This week, Bill Maher and Chris Hedges went to war with the black bloc, though Maher framed his attack against Occupy Wall Street more broadly. The tactics he seems to take issue with i.e. throwing chairs through a Starbucks window is behavior usually associated with individuals claiming to be part of black bloc action.
The discontentment with Occupy on the left appears to be growing. In an interview I did yesterday with The Young Turks, host Cenk Uygur expressed similar frustration with the movement that stubbornly refuses to engage within the political system.
Let me be clear: this aggrevation on the left is not new, but it seems prominent liberal players feel a renewed sense of confidence that they will not be booed mercilessly by their audiences if they take Occupy to task.
While the left joined the mainstream in a now almost five-month long bickerfest over protest tactics, Occupy Pittsburgh quietly closed shop, dismantled their tents, and removed the remaining fixtures of their encampment.
In instances in which the occupied parks are private, that challenge has fallen to the property owners. That was the case in Pittsburgh’s Mellon Green park, which is owned by the Bank of New York Mellon Corp.
The bank posted an eviction notice in the park in December, two months after people began camping there round-the-clock on Oct. 15. The notice said that the use of generators, propane heaters and other equipment intended to keep campers warm as winter arrived created hazardous conditions in the park – the same argument used by officials who have closed Occupy camps elsewhere, including in Manhattan and Philadelphia.After protesters ignored the bank’s Dec. 11 deadline to leave, officials sued to get the protesters out, and a judge on Thursday upheld the eviction order and gave campers three days to vacate.
Fifty tents dwindled to fifteen and at least one Occupy Pittsburgh protester remained in Mellon Green on Tuesday morning. It remained unclear if anyone was in the last tents, though the Post-Gazette reported “signs of life,” including the presence of a guitar, drum, bicycle, and tables.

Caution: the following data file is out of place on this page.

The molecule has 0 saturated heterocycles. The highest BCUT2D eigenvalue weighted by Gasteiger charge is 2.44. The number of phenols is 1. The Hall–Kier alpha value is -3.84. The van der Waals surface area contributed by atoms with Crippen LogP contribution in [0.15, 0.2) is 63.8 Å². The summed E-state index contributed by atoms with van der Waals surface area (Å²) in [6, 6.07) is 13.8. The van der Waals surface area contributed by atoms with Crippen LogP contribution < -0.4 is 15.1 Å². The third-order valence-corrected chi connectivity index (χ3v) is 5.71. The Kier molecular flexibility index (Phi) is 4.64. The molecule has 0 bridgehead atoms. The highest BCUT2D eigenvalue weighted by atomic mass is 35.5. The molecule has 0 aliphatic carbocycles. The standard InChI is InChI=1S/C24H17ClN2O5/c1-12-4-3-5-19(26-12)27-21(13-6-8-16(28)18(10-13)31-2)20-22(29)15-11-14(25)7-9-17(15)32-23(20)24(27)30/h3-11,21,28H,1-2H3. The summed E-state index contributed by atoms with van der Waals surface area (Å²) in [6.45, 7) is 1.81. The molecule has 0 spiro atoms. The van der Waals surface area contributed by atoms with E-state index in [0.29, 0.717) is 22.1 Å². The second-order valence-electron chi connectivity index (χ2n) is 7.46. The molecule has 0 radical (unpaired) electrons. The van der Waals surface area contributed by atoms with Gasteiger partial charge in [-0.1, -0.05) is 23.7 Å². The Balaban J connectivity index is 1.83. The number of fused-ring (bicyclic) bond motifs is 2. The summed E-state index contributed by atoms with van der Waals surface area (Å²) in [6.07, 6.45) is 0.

Occupy Newark is also busy dealing with its own potential eviction. Tuesday night, the group posted an image of a document allegedly signed by the City Clerk, ordering protesters that they will be “required to remove all individuals and equipment from Military Park as of 9:00 P.M. beginning on Thursday, February 9, 2012.”
The authenticity of the document has been called into question because the council was originally scheduled to make a decision on the group’s extended stay on Feb. 16.
The 30 or so occupiers who have stayed in between 12 and 24 tents at the downtown park’s south end since Nov. 18 have been allowed to stay largely on the Municipal Council’s graces on a month-to-month basis.
The council allowed the demonstrators to stay in December, subject to a Jan. 7 renewal. A second renewal, which was not on the council’s Feb. 1 meeting agenda, is projected to be on the Feb. 16 agenda.
Add Portland, Maine to the eviction list, a tent city that’s among the longest-lived Occupy encampments in the country.
“Just because the occupation is changing form doesn’t mean it’s going away,” Heather Curtis, one of the campers, said Monday before she started hauling away her belongings from snow-covered Lincoln Park.
As for Occupy Maine, protesters have already set up office space elsewhere in Portland and plan to get their message out to the public through other means.
“You can only fight for so long and you realize at the end that it’s a new beginning,” said Deese Hamilton, one of the four named plaintiffs in a lawsuit aiming to keep protesters in Lincoln Park. Hamilton was homeless before joining with the Occupy protesters.
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